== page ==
By George Allen, Realtor®, CPM®Emeritus, MHM
The clearly, loudly stated “Good parks don’t rent!” exclamation, by an audience member owner of a landlease community, momentarily silenced a spirited discussion at a recent manufactured home finance seminar in Indianapolis, Indiana. A low murmur of agreement emanated from some in the auditorium, a few heads snapped back in surprise at the statement, and a couple folks shook their heads in disagreement. It was obvious to me, the time had come to revisit this variegated subject, of whether ‘to rent or not to rent’ new and resale homes on rental sites in landlease (nee manufactured home) communities.
When I took over four ailing Midwest ‘mobile home parks’ way back in 1978, as my college professor Dr. Grigolia used to say, I ‘learned my onions’ by managing 1,200 rental homesites. Back then we called them lots, pads, spaces and stalls. And on 350 of those sites my employer owned 350 rental mobile homes, many of which were 14 X 70 duplex units, with two families living in each one.
No question about it, these properties were the wild wild west of the trailer world! The firm that developed these four Wheel Estates had ‘gone rental’ in a last ditch effort to save their investment, when the mobile home business went belly–up post 1976, upon implementation of the infamous HUD Code. Remember? In four short years, between 1973 and 1976, annual volume of new mobile home cum manufactured home shipments plunged from a record high of 579,960 down to 246,120 homes! So, almost overnight, tens of thousands of new mobile home parks, no longer had gushing sources of new mobile homes to put on vacant rental homesites.
The rental strategy (kinda) worked for them! The firm bought all the inexpensive, singlesection (nee single wide) homes it could find; sited them within these four properties; and, leased units by the month, garnering enough cash flow to meet their mortgage payments. By the time I arrived, there wasn’t any ‘curb appeal’ left, property rules enforcement was difficult at best, and rent collection? You have no idea how tough that was. But, with the help of four new, specially selected (i.e. thick skin and willingness to work hard and long) on–site managers, along with changing monthly rent payment to weekly; and in time, conversion of ‘rental units’ to ‘contract sales’, the properties were turned around and operating in the black, when sold to a new investor two years later.
Frankly, I haven’t dabbled in ‘rentals’ since, but for a few brief ‘consults’ with property portfolio clients, either contemplating getting into the rental home business, or needing a Management Action Plan, or MAP, on how to get out of the business.*1
The ‘when & why’ of rentals, in what we now refer to as landlease communities? Depends on the economics (i.e. employment picture and Area Median Income or AMI, for starters) and demographic characteristics and related circumstance of one’s present or anticipated local housing market *2, and one’s corporate situation and philosophy. If prospective homebuyers don’t have sufficient downstroke to purchase a new or even a resale home, they can generally afford to rent a manufactured home in a landlease community; hence, why this income–producing property type has the perennial rep for being ‘recession proof’. On the other hand, if the business entity owning said property has raised monthly homesite rent well above what the local housing market will bear, there are two alternatives: reduce site rent and or rent homes! (When was the last time you saw or heard of a LLCommunity ‘reducing site rent’? Apartment communities do it all the time.) Not including ‘selling and self-financing homes on–site’ here, as the general impetus for that business model has been the lack of outside, third party chattel financing for most of the past decade.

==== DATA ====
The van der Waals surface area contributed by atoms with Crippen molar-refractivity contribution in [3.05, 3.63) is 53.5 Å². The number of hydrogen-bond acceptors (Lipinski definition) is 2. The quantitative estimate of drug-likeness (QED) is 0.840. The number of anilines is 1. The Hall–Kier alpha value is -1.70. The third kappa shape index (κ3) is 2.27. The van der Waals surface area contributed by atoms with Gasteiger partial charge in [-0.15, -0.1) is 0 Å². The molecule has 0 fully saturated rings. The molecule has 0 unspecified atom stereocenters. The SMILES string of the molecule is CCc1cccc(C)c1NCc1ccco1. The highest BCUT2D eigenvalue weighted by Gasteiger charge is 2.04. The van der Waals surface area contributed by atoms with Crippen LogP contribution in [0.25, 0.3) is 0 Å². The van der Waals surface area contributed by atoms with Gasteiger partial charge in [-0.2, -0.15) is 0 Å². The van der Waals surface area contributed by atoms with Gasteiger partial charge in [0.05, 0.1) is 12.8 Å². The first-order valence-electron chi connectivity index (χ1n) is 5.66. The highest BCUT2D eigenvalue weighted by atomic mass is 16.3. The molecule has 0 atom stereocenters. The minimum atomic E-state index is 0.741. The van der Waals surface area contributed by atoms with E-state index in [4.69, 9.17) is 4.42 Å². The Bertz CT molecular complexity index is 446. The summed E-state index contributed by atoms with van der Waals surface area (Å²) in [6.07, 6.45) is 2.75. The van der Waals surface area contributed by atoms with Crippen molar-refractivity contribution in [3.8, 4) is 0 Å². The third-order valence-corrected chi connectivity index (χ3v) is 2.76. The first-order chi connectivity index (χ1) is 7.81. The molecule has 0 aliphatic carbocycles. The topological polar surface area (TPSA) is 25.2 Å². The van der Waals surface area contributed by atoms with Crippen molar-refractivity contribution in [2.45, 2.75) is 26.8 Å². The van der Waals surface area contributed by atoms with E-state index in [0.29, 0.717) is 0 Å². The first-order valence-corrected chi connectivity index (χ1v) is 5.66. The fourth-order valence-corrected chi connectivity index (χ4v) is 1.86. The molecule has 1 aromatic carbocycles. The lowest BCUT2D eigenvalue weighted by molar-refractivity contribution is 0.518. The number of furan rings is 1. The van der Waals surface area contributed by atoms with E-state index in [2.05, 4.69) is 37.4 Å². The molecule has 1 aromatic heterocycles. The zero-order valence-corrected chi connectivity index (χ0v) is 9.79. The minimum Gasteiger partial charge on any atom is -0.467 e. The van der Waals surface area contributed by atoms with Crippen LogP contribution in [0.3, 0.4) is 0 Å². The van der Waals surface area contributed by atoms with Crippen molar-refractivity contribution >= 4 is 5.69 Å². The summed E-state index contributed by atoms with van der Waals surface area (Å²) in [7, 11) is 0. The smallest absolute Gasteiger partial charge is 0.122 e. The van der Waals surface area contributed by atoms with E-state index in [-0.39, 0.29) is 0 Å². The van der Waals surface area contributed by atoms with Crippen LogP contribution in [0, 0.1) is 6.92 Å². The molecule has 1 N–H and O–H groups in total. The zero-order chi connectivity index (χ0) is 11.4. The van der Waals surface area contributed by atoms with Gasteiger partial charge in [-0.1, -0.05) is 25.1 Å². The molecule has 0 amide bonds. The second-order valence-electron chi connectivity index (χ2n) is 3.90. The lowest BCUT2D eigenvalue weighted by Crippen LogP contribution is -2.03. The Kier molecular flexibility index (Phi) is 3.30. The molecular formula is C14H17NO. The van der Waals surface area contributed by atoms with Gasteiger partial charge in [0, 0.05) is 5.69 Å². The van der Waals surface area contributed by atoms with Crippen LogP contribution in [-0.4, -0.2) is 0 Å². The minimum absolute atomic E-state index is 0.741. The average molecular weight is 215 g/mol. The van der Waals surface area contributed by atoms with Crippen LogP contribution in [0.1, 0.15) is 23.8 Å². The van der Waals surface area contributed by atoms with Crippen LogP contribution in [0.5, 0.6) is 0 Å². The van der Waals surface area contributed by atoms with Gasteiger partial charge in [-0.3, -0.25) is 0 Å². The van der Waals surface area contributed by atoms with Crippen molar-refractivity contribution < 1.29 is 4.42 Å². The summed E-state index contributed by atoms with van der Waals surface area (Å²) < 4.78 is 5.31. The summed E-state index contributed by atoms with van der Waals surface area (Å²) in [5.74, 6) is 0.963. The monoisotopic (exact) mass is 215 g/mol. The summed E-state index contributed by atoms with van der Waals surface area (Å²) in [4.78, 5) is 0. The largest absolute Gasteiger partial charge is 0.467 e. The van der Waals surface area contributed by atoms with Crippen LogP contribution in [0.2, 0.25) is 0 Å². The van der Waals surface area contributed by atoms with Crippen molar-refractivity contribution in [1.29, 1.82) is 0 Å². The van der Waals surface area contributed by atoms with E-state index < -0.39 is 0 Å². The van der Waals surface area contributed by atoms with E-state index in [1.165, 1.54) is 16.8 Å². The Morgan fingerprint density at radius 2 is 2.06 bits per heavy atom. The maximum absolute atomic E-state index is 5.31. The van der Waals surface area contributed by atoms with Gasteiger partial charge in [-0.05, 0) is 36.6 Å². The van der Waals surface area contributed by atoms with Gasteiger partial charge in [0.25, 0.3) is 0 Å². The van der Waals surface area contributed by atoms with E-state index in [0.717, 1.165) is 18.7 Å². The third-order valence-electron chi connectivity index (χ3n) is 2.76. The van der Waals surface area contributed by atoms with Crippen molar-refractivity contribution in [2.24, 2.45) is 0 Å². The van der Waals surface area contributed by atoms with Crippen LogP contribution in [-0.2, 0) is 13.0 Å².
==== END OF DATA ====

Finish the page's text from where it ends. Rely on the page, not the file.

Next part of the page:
There are indeed local housing markets where ‘rentals’ work well. For example: near military bases, sometimes colleges, where there’s seasonal farm labor, in Sunbelt regions, and where there are other forms of transient citizenry – even RV’ers. In fact, a handful of landlease community portfolio owners/operators prefer the rental home business. Here’s what the founder of one firm penned five years ago; and I confirmed the continuing practice, with the second generation owner, just weeks ago:
“George, always enjoy the Allen Letter. I want to give you a slightly different take
on rental mobile homes. You may have heard me say this when you were here. We started buying rental homes in 1971, and have gradually increased their
number. I think we own about 350 rental homes now. Probably will have 400 by end of the year, because we have just placed an order for 34 more new ones, and
will place another order before the end of the year. We vary from your recommendations, relative to ‘rentals’, three ways: 1) We do buy as many or more new homes than used ones; we do this because we want really good tenants with
good credit scores, and we do not want to depreciate the value of our parks. We try to compete directly with apartments, stressing that with a mobile home, you get a yard, good parking, no one over your head or right beside you, and more floor space for the money. 2) We only collect rent monthly because we don’t
accept poor credits; and 3) we do not try to convert rental to sales because we make more money on rentals and we have found renters are more often than not, disinterested in converting. Just thought I’d send you these thoughts since I know you don’t expect everyone to follow the exact same path. Hope you and your
family are well.’ KD (lightly edited. GFA)"
In this instance, don’t miss the fact that ‘rentals’ have been the successful business model, even culture, for this firm for 40 years!
The ‘why’ of rentals, opens the door to what’s Good and Bad about the practice. And while the following lists aren’t exhaustive, they will acquaint you with Pro & Con Perspectives: